Recorded for the Okeh label between 1925 and 1928 in Chicago, these three albums (86999, 87010 & 87011) contain historic material that offers plenty of insight into all the jazz that was to follow in its footsteps. Columbia has preserved the sound, so that we get nothin’ but good music and no distractions. Their decision to release the material in three separate CDs, after winning a Grammy Award in 2000 as part of a box set, works well for the jazz collector who wishes to focus on a particular aspect of Armstrong’s roots. Each of the three albums includes a separate Gary Giddins essay tied to that volume’s individual characteristics.
The tracks flow in chronological order. Volume 1, with the Hot Five, stands apart for its reliance on the banjo as keeper of the rhythm. Johnny St. Cyr and Lil Armstrong provide a sizable foundation to fill the void that we’ve all come to expect from the inclusion of bass and drums in any jazz band setting. Mr. And Mrs. Armstrong are at the peak of their form, delivering hot and saucy instrumental licks as well as lovely vocals aimed at a broad audience. Scat singing made its way into history through “Heebie Jeebies” (February 26, 1926) and “Skid-Dat-De-Dat” (June 23, 1926). Johnny Dodds and Kid Ory shone as prime instrumentalists in a small band that respected improvisation and a creative spirit.
Volume 2 introduces the Hot Seven with its inclusion of tuba and drum set. Introduction of the guitar in 1927 does not go unnoticed, since St. Cyr gets due recognition as a solo voice on the instrument. Ten tracks include members of the Carroll Dickerson dance band. It’s at this time, in ’27, that Louis Armstrong begins to apply his singing voice more toward lyrical beauty, with less of a tie- in to vaudeville comedy. His bright cornet continues to serve as a beacon of leadership for all those who followed.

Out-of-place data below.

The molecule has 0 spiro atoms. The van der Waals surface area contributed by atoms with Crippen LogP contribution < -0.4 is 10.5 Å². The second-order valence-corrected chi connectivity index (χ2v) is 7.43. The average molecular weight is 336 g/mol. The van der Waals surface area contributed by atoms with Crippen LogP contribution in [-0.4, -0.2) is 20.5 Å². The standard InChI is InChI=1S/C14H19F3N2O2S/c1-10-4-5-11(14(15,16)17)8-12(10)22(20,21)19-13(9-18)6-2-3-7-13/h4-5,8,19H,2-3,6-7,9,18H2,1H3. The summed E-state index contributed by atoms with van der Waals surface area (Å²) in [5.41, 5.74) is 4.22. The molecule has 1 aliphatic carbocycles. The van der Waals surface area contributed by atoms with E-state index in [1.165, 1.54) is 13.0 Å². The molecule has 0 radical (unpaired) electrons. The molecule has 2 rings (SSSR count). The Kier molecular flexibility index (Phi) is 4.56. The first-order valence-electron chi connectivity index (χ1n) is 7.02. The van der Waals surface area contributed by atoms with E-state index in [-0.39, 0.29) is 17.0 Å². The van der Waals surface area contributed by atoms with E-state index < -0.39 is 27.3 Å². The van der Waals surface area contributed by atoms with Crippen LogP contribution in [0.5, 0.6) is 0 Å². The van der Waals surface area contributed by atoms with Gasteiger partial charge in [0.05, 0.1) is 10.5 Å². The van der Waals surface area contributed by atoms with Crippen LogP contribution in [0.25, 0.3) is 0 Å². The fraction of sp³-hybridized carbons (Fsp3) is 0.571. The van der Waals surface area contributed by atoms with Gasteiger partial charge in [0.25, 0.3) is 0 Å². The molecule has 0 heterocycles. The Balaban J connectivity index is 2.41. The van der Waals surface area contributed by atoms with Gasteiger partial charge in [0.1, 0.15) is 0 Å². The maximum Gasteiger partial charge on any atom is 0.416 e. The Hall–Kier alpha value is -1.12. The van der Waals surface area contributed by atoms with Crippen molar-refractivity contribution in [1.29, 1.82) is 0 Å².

A return to the Hot Five format carries through Volume 3, with continued reliance on the leader’s powerful trumpet voice. Lonnie Johnson brought a considerable change to the small unit, holding true to the Blues and eschewing flights of entertainment-oriented fancy. 1928 saw a change in personnel that was to last for a long time. Zutty Singleton joined the Hot Five on drums, and Earl Hines replaced Lil Armstrong on piano. “West End Blues” continues to stand apart as a classic session. The duet on “Weather Bird” between Armstrong and Hines makes a lasting impression, as does the ensemble’s interpretation of “Muggles.” “St. James Infirmary,” a personal favorite, gives you an added something to carry with you all day long. The seminal music of Louis Armstrong’s Hot Five and Hot Seven lasts and lasts and lasts.
Track Listing: Volume 1: My Heart; Yes I
Personnel: Louis Armstrong- cornet, trumpet, vocals; Lil Armstrong- piano, vocals; Earl Hines- piano, vocals,
celeste; Kid Ory, Harry Clark, Fred Robinson, John Thomas, Honore Dutrey- trombone; Bill Wilson-
cornet; Pete Briggs- tuba; Johnny Dodds- clarinet, alto saxophone; Don Redman- clarinet, alto
saxophone, vocal; Boyd Atkins- clarinet, soprano saxophone, alto saxophone; Joe Walker- alto
saxophone, baritone saxophone; Jimmy Strong- clarinet, tenor saxophone; Albert Washington-
tenor saxophone; Johnny St. Cyr, Rip Bassett, Dave Wilburn- banjo, guitar; Mancy Cara- banjo,
vocal; Lonnie Johnson- guitar; Tubby Hall, Baby Dodds, Zutty Singleton- drums; Clarence Babcock-
added vocal on
I love jazz because next to my kids, it's the love of my life.
I was first exposed to jazz by Joe Rico from a tiny station in Niagara Falls in 1954 when I was 13.
The best show I ever attended was Maynard Ferguson who blew the roof off Massey Hall in the late 50s.
My advice to new listeners is to listen to everything you can and then listen again.